Three days later, and it’s as though Bola has been here forever. We’re settling into a comfortable pattern with each other, which seems to involve a lot of sleeping and scampering about on his part, and a lot of moderating the destruction left in his wake on ours. Luckily, we’ve discovered that playing with him before we go to bed means that he will actually let us sleep for most of the night, which is a happy change from our last cat, who enjoyed waking me up by purring in my face every night at 2, 4, and 6 AM.

In fact, all around this is a nice change from our last cat. Bola is far braver and smarter than that cat ever was, and will actually listen when you tell him that the coffee pot or shower do not present a mortal danger to him. He was harder to convince when my brother came over, as he made all kinds of loud noises and left his friend’s dog outside to whine. Bola dashed under our bed and remained there, purring to let me know he still loved me, but I’m staying right here thanks.

In short order, Bola has pretty much taken over our lives, which we have happily relinquished to his small furry dictatorship. On Saturday, I spent a good 15 minutes on the phone with a girlfriend talking about our cats. Ten years ago, we talked about boys. Now, we talk about our cats.

Ah yes, the thirties are definitely our most glamourous decade yet.

During this whole adoption process (though I’m still not sure whether we adopted Bola or he adopted us), I’ve been thinking a lot about our attitude towards pets in general. Our country has a mania about its furry companions, and spends some ridiculous amount of money on them every year. We treat them like children, sometimes better, and so far Gabe and I are no exception.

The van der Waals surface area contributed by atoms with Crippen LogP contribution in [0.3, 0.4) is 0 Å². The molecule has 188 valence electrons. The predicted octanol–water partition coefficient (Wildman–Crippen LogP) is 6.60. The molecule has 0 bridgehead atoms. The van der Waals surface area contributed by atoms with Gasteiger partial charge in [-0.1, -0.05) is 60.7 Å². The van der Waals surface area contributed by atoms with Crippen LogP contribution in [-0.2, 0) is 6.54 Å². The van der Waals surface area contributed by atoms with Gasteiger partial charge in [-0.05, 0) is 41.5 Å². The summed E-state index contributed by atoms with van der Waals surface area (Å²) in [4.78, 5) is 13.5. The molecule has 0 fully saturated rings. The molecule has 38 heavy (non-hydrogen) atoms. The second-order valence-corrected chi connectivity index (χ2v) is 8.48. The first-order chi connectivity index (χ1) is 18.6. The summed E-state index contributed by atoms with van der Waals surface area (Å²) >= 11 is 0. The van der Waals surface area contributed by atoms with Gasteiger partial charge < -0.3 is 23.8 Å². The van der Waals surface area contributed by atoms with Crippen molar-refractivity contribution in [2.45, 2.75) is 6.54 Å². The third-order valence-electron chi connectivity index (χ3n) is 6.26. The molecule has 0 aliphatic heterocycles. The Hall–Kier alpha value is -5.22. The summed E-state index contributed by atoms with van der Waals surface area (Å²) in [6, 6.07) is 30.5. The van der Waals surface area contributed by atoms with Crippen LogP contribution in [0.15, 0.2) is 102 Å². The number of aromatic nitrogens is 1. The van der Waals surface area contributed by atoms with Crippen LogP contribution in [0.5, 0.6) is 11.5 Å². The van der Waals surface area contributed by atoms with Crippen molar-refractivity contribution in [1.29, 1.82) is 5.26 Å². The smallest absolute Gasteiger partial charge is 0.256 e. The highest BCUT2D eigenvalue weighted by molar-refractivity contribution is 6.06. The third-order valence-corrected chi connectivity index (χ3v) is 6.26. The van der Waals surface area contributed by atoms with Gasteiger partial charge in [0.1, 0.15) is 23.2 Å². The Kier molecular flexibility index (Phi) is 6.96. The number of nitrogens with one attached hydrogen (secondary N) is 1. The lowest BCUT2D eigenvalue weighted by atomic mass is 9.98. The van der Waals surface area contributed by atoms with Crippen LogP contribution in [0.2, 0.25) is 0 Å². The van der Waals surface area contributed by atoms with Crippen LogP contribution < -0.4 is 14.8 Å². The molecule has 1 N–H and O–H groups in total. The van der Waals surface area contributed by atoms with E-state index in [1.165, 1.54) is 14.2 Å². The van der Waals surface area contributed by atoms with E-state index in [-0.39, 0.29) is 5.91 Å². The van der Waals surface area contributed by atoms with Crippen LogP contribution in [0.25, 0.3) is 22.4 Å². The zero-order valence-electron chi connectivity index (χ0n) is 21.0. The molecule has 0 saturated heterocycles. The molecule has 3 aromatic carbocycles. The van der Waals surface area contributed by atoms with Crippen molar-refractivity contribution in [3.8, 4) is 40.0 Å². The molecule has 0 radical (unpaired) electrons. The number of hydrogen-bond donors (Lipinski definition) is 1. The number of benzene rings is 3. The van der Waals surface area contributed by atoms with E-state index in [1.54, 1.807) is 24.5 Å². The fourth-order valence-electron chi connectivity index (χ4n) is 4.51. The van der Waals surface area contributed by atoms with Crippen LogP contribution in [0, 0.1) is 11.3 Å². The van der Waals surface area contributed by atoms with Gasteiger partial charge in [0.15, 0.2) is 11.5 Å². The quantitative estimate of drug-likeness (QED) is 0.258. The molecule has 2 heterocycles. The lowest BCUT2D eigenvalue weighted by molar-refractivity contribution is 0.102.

We got Bola from a sweet lady who goes to shelters and rescues cats and kittens scheduled to be put down, then either fosters them herself or places them with other people until they get adopted. There is a whole slew of programs like this in the Bay Area, many of which are run by people who take their pets far too seriously. Every time we wanted to even meet a cat from one of these organizations, we had to fill out a lengthy application, starting with “Why do you want to adopt a cat?” Um, what am I supposed to say to that? Because they’re cute?

One lady wouldn’t even let us see a kitten because I mentioned we were planning on having kids, and she thought he needed a more “mellow” home environment. I get that they want them to go to a good home, but really. It’s a cat. Not a child from a Third World country.

Speaking of other countries, it almost makes me laugh to compare these good people’s attitudes towards pets to what we have experienced elsewhere in the world this year. In Portugal, skanky alley cats reigned supreme, my favorite being the black cat that lived on our street, which had its ears completely chewed off and a grizzled, hundred-mile stare.

The same conditions applied pretty much everywhere else we went, including Morocco and Israel. It was somewhat of a novelty to come back to the States and be able to pet a cat that you see on the street instead of giving its scabrous flea-bitten hide a very wide berth indeed. I tried telling this to some of the ladies we met through this adoption process, and they were horrified at the stories I told. I stopped mentioning it after a while, but could not imagine such a service functioning in Portugal. They would certainly have their hands full.

I found an article that goes into all of this in far more depth on Salon the other day. Us Americans and our pets. What’s the deal, anyway?

Perhaps I will be able to answer that as soon as I’m not so busy answering to the beck and call of my kitten.